something similar like the product that the subject of this thread refers
to :-) And the more you filter, the more resilient they get.

since you talked about .procmailrc,
I've been using SpamBouncer (http://www.spambouncer.org/) and really
like it. It is a set of procmail recipes that fight spam. Better
than writing my own rules :)

Frank

Guest

Re: 100% spam free -- is this a good thing?

Post by Guest » Wed Jun 04, 2003 4:25 pm

fliu@mail.vipstage.com wrote:
Rick Lake <rwlake@spamfree.domain.invalid> wrote:
Every day I keep adding more patterns to my .procmailrc to redirect trash
mail to /dev/null. (Haven't gotten around to installing "spam-assassin" or
Spambouncer actually gives you four choices when it detects a "spam":
1) do nothing (deliver to your normal inbox), but adding some special
mail headers so that if you read your email via POP, your mail reader
can sort those emails using those special headers.
2) send it to /dev/null (like you did :)
3) deliver it to a separate inbox file.
4) above 2) plus, sending an auth email to the sender (like what Robert did).

it uses several spam detection tech: pattern matching, dns blacklist, etc.

Frank

something similar like the product that the subject of this thread refers
to :-) And the more you filter, the more resilient they get.

since you talked about .procmailrc,
I've been using SpamBouncer (http://www.spambouncer.org/) and really
like it. It is a set of procmail recipes that fight spam. Better
than writing my own rules :)

Frank

Rick Lake

Re: 100% spam free -- is this a good thing?

Post by Rick Lake » Wed Jun 04, 2003 9:12 pm

I downloaded it this afternoon at work. It's indeed an extensive
collection of procmail recipes. Tomorrow when I'm back in the office I'll
setup a test mail account to try them out.

According to the description it can also fake a MAILER-DAEMON bounce back
to the sender. But IMHO this is only possible at MTA (sendmail) level
before it gets delivered, and not at procmail level. Anyway, I don't think
most spammers probably would go such lengths to inspect these fake rejects
thoroughly.

regards,
rick

fliu@mail.vipstage.com wrote:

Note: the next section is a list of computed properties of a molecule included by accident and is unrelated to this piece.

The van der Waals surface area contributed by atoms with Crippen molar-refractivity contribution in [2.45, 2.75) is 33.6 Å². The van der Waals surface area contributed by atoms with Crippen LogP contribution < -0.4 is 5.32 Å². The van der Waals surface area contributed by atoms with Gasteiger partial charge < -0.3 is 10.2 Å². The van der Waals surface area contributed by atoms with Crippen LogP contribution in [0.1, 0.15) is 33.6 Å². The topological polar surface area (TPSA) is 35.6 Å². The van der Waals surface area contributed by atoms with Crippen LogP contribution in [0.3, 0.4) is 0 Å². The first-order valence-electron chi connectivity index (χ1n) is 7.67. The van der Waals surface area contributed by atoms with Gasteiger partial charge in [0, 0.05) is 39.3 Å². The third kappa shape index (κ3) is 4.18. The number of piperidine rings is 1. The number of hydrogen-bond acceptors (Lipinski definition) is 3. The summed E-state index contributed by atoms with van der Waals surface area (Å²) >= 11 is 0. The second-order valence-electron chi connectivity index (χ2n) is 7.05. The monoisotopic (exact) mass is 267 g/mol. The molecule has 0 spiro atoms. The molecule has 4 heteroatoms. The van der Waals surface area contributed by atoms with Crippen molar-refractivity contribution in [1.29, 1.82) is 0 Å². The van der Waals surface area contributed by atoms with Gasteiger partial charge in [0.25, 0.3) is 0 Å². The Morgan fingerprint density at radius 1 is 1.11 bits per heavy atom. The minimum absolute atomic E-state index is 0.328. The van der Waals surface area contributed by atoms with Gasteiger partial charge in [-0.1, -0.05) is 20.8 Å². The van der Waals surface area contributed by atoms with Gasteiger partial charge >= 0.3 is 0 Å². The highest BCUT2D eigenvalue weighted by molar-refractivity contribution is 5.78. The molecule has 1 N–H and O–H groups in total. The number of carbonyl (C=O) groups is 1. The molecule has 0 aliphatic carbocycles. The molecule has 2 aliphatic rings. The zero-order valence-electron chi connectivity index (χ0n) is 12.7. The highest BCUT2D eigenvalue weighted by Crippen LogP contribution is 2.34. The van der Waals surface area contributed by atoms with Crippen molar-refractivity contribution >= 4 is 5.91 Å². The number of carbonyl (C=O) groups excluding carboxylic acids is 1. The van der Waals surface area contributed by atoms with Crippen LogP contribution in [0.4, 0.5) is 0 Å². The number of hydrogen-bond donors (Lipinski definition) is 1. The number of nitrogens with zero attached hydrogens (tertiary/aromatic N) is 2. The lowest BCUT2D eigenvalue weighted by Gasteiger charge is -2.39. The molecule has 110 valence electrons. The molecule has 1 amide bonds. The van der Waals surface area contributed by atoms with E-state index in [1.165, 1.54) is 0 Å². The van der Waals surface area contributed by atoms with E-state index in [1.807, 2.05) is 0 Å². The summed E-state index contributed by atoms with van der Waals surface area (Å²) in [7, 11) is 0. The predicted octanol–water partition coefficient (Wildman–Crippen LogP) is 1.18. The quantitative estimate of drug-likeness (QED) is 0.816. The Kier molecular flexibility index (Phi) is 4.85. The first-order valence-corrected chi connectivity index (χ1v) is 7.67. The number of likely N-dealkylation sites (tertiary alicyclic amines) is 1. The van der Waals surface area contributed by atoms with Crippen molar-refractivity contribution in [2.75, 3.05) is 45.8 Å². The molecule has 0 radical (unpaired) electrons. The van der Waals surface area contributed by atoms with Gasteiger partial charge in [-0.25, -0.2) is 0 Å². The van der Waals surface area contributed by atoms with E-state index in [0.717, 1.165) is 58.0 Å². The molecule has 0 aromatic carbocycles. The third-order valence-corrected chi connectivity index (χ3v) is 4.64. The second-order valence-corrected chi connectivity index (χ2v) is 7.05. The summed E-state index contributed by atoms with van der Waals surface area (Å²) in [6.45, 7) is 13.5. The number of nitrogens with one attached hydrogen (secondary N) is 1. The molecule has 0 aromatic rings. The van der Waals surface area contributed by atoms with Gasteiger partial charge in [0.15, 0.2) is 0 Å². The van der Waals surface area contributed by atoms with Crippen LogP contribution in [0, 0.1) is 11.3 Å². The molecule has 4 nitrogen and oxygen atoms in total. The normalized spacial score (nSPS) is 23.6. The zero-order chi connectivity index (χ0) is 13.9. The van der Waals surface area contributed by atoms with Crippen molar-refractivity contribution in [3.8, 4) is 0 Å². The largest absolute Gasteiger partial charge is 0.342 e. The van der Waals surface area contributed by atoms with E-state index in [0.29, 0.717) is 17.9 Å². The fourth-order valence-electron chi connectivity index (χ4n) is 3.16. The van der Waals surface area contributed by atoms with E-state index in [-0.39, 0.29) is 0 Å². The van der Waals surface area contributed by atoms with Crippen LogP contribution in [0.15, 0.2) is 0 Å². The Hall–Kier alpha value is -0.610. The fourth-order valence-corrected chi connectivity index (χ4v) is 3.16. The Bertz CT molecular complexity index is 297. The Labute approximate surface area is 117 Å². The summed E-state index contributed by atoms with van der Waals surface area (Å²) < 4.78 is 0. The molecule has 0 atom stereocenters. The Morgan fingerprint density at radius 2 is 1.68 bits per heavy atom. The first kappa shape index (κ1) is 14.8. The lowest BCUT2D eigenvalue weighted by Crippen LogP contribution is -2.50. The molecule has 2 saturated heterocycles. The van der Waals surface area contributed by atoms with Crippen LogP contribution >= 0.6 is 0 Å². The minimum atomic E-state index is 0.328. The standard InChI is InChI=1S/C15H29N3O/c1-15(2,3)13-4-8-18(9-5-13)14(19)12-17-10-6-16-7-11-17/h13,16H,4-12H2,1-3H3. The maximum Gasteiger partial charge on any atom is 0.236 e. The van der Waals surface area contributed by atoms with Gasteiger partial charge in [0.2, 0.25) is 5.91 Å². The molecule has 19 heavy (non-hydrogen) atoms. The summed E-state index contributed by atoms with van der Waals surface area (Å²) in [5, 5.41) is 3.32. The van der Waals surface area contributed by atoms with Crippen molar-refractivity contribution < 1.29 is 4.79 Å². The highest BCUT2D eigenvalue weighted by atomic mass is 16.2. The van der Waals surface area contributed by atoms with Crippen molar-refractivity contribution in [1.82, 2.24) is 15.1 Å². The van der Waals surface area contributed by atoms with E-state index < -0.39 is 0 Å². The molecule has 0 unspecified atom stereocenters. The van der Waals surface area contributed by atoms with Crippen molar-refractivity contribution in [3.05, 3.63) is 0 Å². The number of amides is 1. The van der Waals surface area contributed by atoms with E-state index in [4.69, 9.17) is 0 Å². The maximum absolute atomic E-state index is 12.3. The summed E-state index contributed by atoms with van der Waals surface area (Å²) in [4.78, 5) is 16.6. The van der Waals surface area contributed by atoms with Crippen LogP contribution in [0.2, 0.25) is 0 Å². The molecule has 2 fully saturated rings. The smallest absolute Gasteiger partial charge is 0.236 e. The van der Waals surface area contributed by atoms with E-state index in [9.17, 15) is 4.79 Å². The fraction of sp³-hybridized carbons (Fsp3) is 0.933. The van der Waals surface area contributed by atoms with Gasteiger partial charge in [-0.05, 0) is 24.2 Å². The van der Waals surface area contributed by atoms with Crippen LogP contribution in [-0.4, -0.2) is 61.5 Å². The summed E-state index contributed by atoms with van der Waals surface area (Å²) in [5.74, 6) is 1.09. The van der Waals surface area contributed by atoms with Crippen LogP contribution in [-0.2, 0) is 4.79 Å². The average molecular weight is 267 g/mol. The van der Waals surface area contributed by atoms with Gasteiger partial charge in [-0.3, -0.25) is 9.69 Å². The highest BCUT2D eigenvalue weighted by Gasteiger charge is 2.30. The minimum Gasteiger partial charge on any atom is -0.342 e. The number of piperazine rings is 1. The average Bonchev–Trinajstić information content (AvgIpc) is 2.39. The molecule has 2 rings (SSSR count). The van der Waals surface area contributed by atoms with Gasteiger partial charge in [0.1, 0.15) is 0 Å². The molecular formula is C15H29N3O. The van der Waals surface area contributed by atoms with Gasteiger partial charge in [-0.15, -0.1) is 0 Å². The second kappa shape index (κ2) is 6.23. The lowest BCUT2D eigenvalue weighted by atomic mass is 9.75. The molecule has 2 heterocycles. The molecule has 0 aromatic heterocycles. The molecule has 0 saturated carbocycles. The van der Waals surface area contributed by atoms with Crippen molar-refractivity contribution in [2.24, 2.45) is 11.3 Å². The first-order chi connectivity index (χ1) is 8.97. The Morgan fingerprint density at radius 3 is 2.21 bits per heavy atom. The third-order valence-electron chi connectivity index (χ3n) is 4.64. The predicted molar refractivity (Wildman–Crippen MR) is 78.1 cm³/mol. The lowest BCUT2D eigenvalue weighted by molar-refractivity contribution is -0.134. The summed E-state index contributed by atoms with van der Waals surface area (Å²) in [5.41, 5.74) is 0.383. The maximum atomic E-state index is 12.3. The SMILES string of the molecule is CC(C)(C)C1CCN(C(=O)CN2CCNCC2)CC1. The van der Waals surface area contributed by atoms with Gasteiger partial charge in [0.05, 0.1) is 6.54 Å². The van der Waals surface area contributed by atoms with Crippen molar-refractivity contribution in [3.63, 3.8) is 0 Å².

fliu@mail.vipstage.com wrote:
Rick Lake <rwlake@spamfree.domain.invalid> wrote:
Every day I keep adding more patterns to my .procmailrc to redirect trash
mail to /dev/null. (Haven't gotten around to installing "spam-assassin" or

Spambouncer actually gives you four choices when it detects a "spam":
1) do nothing (deliver to your normal inbox), but adding some special
mail headers so that if you read your email via POP, your mail reader
can sort those emails using those special headers.
2) send it to /dev/null (like you did :)
3) deliver it to a separate inbox file.
4) above 2) plus, sending an auth email to the sender (like what Robert did).

it uses several spam detection tech: pattern matching, dns blacklist, etc.

Frank

[...]

Rick Lake

Re: 100% spam free -- is this a good thing?

Post by Rick Lake » Tue Jun 10, 2003 4:54 pm

works like a charm; thanks again for the tip Frank!

regards,
rick

Rick Lake <rwlake@spamfree.domain.invalid> wrote:
I downloaded it this afternoon at work. It's indeed an extensive
collection of procmail recipes. Tomorrow when I'm back in the office I'll
setup a test mail account to try them out.

According to the description it can also fake a MAILER-DAEMON bounce back
to the sender. But IMHO this is only possible at MTA (sendmail) level
before it gets delivered, and not at procmail level. Anyway, I don't think
most spammers probably would go such lengths to inspect these fake rejects
thoroughly.

regards,
rick

fliu@mail.vipstage.com wrote:
fliu@mail.vipstage.com wrote:
Rick Lake <rwlake@spamfree.domain.invalid> wrote:
Every day I keep adding more patterns to my .procmailrc to redirect trash
mail to /dev/null. (Haven't gotten around to installing "spam-assassin" or

Spambouncer actually gives you four choices when it detects a "spam":
1) do nothing (deliver to your normal inbox), but adding some special
mail headers so that if you read your email via POP, your mail reader
can sort those emails using those special headers.
2) send it to /dev/null (like you did :)
3) deliver it to a separate inbox file.
4) above 2) plus, sending an auth email to the sender (like what Robert did).

it uses several spam detection tech: pattern matching, dns blacklist, etc.

Frank

[...]